Imagine this scene: Someone sits in front of you at the movies and starts chatting with a friend.
If you're like most of us, your reaction might be:
"I should have picked another seat."
"The movie will be ruined!"
"This always happens to me."
"This is going to be a miserable night."
Your response to this situation is automatic; you don't stop to think or choose how to react, and you end up feeling victimized and miserable. Often we conjure automatic negative thoughts about ourselves in relation to others:
"I only got two birthday cards because I have no friends."
"I must be a terrible writer because I was asked to redo my report."
"If I'm late again my boss will fire me!"
The process resembles a never-ending, stress-producing tape in our minds. At the BHI, we teach patients cognitive restructuring so they can recognize negative automatic thoughts and become more conscious of how thoughts affect their state of mind and physical health.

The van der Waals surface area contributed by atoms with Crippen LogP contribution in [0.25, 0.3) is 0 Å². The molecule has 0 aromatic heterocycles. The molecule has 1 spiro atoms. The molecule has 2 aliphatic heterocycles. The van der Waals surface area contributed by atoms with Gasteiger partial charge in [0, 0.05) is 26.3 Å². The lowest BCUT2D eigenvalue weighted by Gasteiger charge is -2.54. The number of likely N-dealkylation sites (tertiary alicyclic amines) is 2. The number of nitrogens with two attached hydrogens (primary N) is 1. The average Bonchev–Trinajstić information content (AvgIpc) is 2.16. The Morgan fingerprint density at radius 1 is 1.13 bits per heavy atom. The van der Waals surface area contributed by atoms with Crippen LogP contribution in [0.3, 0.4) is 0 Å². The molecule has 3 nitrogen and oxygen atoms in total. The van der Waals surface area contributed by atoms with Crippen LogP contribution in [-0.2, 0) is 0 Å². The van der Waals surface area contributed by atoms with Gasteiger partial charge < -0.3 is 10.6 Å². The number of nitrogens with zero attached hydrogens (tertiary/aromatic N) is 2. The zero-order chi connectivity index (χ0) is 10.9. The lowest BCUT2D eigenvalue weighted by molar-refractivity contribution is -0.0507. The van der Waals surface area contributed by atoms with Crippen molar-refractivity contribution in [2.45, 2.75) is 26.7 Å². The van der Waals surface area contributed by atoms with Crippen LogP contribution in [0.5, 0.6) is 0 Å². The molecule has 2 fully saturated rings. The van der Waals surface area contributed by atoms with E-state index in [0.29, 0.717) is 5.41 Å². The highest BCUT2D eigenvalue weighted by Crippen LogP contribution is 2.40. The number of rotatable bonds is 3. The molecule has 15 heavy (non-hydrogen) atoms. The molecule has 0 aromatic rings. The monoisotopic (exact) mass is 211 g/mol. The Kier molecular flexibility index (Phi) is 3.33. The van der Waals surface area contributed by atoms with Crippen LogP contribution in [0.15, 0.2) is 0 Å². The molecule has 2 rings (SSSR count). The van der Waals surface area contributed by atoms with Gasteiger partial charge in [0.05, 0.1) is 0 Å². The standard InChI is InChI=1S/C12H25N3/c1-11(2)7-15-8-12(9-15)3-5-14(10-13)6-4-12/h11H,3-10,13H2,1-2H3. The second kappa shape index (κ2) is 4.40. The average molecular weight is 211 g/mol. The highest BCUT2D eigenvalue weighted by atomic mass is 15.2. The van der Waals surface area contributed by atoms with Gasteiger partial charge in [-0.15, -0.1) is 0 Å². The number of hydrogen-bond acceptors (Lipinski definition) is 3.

Our thoughts can create a negative stress cycle that flows in two directions. For example, a headache can affect your mood and then in turn influence your thoughts, i.e. "I won't be able to get through the day if I don't feel better soon," Focusing on negative thoughts can also affect your mood and then lead to a headache. By recognizing this cycle, you can learn to examine and change some of your automatic thoughts.